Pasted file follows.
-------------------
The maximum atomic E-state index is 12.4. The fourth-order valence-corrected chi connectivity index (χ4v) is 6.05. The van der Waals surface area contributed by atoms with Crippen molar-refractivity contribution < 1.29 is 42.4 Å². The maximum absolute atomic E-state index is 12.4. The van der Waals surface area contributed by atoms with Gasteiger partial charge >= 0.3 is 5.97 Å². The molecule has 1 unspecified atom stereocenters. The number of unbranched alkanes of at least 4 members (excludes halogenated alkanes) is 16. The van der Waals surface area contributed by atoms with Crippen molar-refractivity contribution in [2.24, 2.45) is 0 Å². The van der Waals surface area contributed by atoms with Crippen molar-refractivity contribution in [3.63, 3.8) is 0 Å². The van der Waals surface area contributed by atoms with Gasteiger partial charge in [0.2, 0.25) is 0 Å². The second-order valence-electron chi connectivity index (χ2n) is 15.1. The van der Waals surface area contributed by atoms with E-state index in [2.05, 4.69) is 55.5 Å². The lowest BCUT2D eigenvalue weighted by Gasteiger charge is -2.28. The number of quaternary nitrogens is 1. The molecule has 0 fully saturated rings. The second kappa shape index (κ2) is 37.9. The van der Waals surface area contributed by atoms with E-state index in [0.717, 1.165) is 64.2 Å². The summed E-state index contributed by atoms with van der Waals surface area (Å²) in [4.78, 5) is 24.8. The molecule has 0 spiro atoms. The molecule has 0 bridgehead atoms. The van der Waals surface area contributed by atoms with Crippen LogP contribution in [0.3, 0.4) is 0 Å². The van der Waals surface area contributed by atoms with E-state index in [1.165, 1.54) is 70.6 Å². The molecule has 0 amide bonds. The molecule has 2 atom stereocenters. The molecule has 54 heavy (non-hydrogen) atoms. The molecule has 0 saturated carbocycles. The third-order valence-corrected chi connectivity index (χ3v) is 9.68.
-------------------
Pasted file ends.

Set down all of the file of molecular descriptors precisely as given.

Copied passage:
The maximum atomic E-state index is 12.4. The fourth-order valence-corrected chi connectivity index (χ4v) is 6.05. The van der Waals surface area contributed by atoms with Crippen molar-refractivity contribution < 1.29 is 42.4 Å². The maximum absolute atomic E-state index is 12.4. The van der Waals surface area contributed by atoms with Gasteiger partial charge >= 0.3 is 5.97 Å². The molecule has 1 unspecified atom stereocenters. The number of unbranched alkanes of at least 4 members (excludes halogenated alkanes) is 16. The van der Waals surface area contributed by atoms with Crippen molar-refractivity contribution in [2.24, 2.45) is 0 Å². The van der Waals surface area contributed by atoms with Crippen molar-refractivity contribution in [3.63, 3.8) is 0 Å². The van der Waals surface area contributed by atoms with Gasteiger partial charge in [0.2, 0.25) is 0 Å². The second-order valence-electron chi connectivity index (χ2n) is 15.1. The van der Waals surface area contributed by atoms with E-state index in [2.05, 4.69) is 55.5 Å². The lowest BCUT2D eigenvalue weighted by Gasteiger charge is -2.28. The number of quaternary nitrogens is 1. The molecule has 0 fully saturated rings. The second kappa shape index (κ2) is 37.9. The van der Waals surface area contributed by atoms with E-state index in [0.717, 1.165) is 64.2 Å². The summed E-state index contributed by atoms with van der Waals surface area (Å²) in [4.78, 5) is 24.8. The molecule has 0 spiro atoms. The molecule has 0 bridgehead atoms. The van der Waals surface area contributed by atoms with Crippen LogP contribution in [0.3, 0.4) is 0 Å². The van der Waals surface area contributed by atoms with E-state index in [1.165, 1.54) is 70.6 Å². The molecule has 0 amide bonds. The molecule has 2 atom stereocenters. The molecule has 54 heavy (non-hydrogen) atoms. The molecule has 0 saturated carbocycles. The third-order valence-corrected chi connectivity index (χ3v) is 9.68.